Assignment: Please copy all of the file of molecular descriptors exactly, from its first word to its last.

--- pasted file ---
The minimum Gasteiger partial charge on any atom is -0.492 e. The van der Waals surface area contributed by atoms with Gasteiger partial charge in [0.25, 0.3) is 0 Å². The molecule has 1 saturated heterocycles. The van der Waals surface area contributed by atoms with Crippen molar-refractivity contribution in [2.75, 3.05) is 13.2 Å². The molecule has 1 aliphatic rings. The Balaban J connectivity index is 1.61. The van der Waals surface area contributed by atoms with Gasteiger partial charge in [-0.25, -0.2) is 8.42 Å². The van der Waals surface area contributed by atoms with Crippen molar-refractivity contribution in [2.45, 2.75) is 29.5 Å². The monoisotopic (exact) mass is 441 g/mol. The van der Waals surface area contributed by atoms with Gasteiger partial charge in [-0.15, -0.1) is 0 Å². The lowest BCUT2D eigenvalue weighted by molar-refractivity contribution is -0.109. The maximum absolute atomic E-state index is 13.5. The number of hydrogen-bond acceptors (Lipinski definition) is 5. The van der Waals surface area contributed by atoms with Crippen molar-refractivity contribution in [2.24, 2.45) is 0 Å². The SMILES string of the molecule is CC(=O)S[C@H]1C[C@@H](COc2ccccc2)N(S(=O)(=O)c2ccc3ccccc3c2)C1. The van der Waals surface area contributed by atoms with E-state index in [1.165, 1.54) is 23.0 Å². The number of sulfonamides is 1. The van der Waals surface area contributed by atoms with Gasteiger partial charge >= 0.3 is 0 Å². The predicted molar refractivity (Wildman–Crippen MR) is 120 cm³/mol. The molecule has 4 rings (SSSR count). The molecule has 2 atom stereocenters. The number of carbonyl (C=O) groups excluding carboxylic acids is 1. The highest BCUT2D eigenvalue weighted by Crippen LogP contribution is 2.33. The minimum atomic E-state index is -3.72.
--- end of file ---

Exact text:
The minimum Gasteiger partial charge on any atom is -0.492 e. The van der Waals surface area contributed by atoms with Gasteiger partial charge in [0.25, 0.3) is 0 Å². The molecule has 1 saturated heterocycles. The van der Waals surface area contributed by atoms with Crippen molar-refractivity contribution in [2.75, 3.05) is 13.2 Å². The molecule has 1 aliphatic rings. The Balaban J connectivity index is 1.61. The van der Waals surface area contributed by atoms with Gasteiger partial charge in [-0.25, -0.2) is 8.42 Å². The van der Waals surface area contributed by atoms with Crippen molar-refractivity contribution in [2.45, 2.75) is 29.5 Å². The monoisotopic (exact) mass is 441 g/mol. The van der Waals surface area contributed by atoms with Gasteiger partial charge in [-0.15, -0.1) is 0 Å². The lowest BCUT2D eigenvalue weighted by molar-refractivity contribution is -0.109. The maximum absolute atomic E-state index is 13.5. The number of hydrogen-bond acceptors (Lipinski definition) is 5. The van der Waals surface area contributed by atoms with Crippen molar-refractivity contribution in [2.24, 2.45) is 0 Å². The SMILES string of the molecule is CC(=O)S[C@H]1C[C@@H](COc2ccccc2)N(S(=O)(=O)c2ccc3ccccc3c2)C1. The van der Waals surface area contributed by atoms with E-state index in [1.165, 1.54) is 23.0 Å². The number of sulfonamides is 1. The van der Waals surface area contributed by atoms with Gasteiger partial charge >= 0.3 is 0 Å². The predicted molar refractivity (Wildman–Crippen MR) is 120 cm³/mol. The molecule has 4 rings (SSSR count). The molecule has 2 atom stereocenters. The number of carbonyl (C=O) groups excluding carboxylic acids is 1. The highest BCUT2D eigenvalue weighted by Crippen LogP contribution is 2.33. The minimum atomic E-state index is -3.72.